1

Today I switched out an receptacle and when I turned the power back on and checked the outlet with my receptacle tester, everything was good. I switched out another receptacle with no issues that is on the same circuit and then checked both of the receptacles again. This time when I tested the first receptacle, a spark flew and the circuit was tripped. I am not positive, but I think I tested the second outlet on that receptacle this time.

You can see that the second hot terminal is the one that is burnt. Also, the I took a picture of the original receptacle along with the new one. The other odd thing is that the original receptacle had the hot wire attached with a wire nut and an extra inch of wire, even though there is plenty of wire in the box.

Any thoughts about what happened and what needs to be done?

enter image description here

enter image description here

4

You have a metal junction box. It is properly grounded.

When you plugged in the tester into that receptacle, the receptacle moved a bit inside the box, and the screw came into contact with the side of the metal box. Or possibly a ground wire was bent up somewhere it sbould not be.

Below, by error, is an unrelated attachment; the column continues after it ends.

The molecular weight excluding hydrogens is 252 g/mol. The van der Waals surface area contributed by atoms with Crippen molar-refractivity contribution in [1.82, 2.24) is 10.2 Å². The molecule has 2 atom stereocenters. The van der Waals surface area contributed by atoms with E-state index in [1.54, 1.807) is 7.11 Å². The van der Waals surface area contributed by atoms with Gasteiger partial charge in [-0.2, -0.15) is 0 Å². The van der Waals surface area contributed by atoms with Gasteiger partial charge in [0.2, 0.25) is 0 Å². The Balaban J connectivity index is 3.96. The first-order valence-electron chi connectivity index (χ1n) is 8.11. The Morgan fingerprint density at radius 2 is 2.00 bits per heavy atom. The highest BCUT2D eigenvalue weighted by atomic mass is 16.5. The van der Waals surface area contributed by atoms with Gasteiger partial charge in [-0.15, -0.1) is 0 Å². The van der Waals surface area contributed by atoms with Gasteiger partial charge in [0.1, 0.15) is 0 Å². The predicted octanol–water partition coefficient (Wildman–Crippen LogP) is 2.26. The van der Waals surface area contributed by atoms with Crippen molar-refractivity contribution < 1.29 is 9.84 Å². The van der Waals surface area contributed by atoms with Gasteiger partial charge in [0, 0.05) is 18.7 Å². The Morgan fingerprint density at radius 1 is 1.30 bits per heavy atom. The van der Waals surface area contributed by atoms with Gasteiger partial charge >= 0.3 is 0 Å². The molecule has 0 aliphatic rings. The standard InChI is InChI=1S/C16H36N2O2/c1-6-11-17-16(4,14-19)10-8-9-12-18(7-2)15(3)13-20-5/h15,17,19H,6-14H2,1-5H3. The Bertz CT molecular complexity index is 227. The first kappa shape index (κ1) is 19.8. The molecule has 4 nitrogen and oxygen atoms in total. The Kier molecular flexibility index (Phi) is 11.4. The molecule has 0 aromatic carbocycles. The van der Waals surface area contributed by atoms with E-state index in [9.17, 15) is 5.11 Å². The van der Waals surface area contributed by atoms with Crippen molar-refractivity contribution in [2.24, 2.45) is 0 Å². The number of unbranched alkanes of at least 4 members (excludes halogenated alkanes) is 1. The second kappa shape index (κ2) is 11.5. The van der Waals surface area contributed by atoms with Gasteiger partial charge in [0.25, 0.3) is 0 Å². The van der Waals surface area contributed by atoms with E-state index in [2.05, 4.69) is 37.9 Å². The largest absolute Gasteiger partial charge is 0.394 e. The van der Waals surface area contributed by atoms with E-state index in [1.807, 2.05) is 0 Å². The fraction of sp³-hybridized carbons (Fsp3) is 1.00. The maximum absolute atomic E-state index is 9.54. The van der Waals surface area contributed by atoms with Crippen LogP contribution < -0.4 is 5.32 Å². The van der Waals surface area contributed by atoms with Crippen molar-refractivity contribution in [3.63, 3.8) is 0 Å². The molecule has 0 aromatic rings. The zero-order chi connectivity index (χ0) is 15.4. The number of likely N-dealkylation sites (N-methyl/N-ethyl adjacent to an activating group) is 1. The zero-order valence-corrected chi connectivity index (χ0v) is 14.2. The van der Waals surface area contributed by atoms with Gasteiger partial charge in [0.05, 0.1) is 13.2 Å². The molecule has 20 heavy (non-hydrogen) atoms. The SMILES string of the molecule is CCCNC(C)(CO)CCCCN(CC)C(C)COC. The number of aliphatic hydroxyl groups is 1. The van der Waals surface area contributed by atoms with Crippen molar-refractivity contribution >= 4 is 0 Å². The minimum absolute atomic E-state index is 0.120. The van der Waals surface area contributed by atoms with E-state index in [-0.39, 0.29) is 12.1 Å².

Solve it by wrapping the outlet in a couple turns of electrical tape, after screwing down any unused screws as Tester101 mentions.

  • The original receptacle didn't have screw terminals, is this why it wouldn't have had screws? However, I did wrap the new one with tape and you can even see the singe mark from the terminal that sparked. Would there be any other reasons for this happening or maybe I didn't tape it well enough? – junta Jun 15 '17 at 15:00
  • @junta Proper electrical tape should have stopped it for sure unless it was being forcibly pinched by being screwed down. I generally go 3 layers. – Harper - Reinstate Monica Jun 15 '17 at 15:37

Your Answer

By clicking “Post Your Answer”, you agree to our terms of service, privacy policy and cookie policy

Not the answer you're looking for? Browse other questions tagged or ask your own question.